Despite Google’s best efforts, online TV services are still encountering
significant opposition from traditional broadcasters, with many
routinely blocking services in favour of directing users to their own
The effectiveness (not to mention long-term business sense)
of this may be questionable, but the fact remains that broadcasters are
loathe to relinquish control of lucrative cable package services to
third party providers.
This might be about to change however, with
Microsoft announcing their desire to become more heavily involved in TV
using a more traditional platform model.
In the past Microsoft has made its interest in the TV market clear, with heavy investment in MSNBC and set-top box technology. The company also currently offers Xbox Live subscribers access to ESPN, and is now looking to expand this service to include more devices and channels.
Microsoft has apparently been in talks with several US networks recently, addressing concerns that subscribers are ditching traditional packages in favour of cheaper online services like Netflix.
In addition, the software giant is looking to redefine the viewing experience by incorporating social and interactive features, along with a control system based on the Kinect’s gesture technology.
While it’s still early days, Xbox Live already has an embedded audience in excess of 20m users and mobile functionality via the Windows Phone 7 OS, which could be the key that allows Microsoft to succeed in an increasingly crowded marketplace.
Content providers are also keen to embrace new platforms in order to engage increasingly fragmented audiences. Significantly, the paywall-friendly COO of News Corp, Chase Carey, recently told Reuters that online platforms:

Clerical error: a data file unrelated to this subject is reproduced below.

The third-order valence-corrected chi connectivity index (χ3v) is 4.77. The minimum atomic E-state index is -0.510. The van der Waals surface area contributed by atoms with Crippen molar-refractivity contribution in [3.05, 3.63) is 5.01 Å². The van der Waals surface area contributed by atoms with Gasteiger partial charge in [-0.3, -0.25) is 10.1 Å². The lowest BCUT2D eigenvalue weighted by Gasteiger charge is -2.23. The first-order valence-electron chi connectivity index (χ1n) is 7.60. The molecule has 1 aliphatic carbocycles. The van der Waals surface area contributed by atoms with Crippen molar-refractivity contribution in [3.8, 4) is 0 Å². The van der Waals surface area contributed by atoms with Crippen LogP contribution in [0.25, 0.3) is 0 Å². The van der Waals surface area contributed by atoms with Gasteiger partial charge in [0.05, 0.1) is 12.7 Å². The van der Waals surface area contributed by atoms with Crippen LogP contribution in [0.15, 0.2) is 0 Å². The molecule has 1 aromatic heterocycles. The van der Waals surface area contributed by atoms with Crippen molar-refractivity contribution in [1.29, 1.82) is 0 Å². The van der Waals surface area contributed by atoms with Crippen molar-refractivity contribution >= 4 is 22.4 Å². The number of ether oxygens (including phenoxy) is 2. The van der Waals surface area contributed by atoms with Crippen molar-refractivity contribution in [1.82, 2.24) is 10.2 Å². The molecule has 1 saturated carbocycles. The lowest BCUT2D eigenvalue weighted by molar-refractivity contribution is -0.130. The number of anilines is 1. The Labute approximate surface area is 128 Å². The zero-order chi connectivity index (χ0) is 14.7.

“Increase the value of content and brands and those who create the content and channels that actually drive the business and consumer demand.”
The real question here is whether consumers will be willing to pay for a service that simply transplants their old subscription package into a virtual environment, however attractive and advanced its added features may be.
Services like Netflix and Hulu have shown that people will pay for quality content, but given the filtering and personalised curation now available online it’s questionable whether audiences will still want to subscribe to traditional mixed-content media packages.
Apple has already had some success with its 99-cent rentals, and increasingly it appears that the days of flicking endlessly through available channels is a dated concept. Current audiences want bespoke programming on demand rather than streamed bundles; the demand appears to be for quick, single serving access with online users unwilling to pay for any content they don’t regularly access.
By facilitating more immersive and interactive services online and redirecting audiences there, it’s possible that rather than saving the traditional subscription model, Microsoft’s service could instead undermine cable and satellite services, one of the most economically stable revenue sources for providers during recession.
Originally the proliferation of digital channels resulted in a parallel increase in filler content, with broadcasters desperate to fill airtime. Now however, it seems that technology may bring things full circle.
Rather than relentlessly pursuing loyalty to the network or channel success online will rely on an organisational and disciplinary shift by broadcasters. A willingness to act as an intermediary between producers and online networks is required, fragmenting content and distributing it on an ad-hoc basis to consumers.
While brand loyalty is still feasible (and desirable) in the online TV space, it will only be available to those who consistently produce quality programming. Rather than killing traditional TV, it seems that online may just be its unlikely saviour.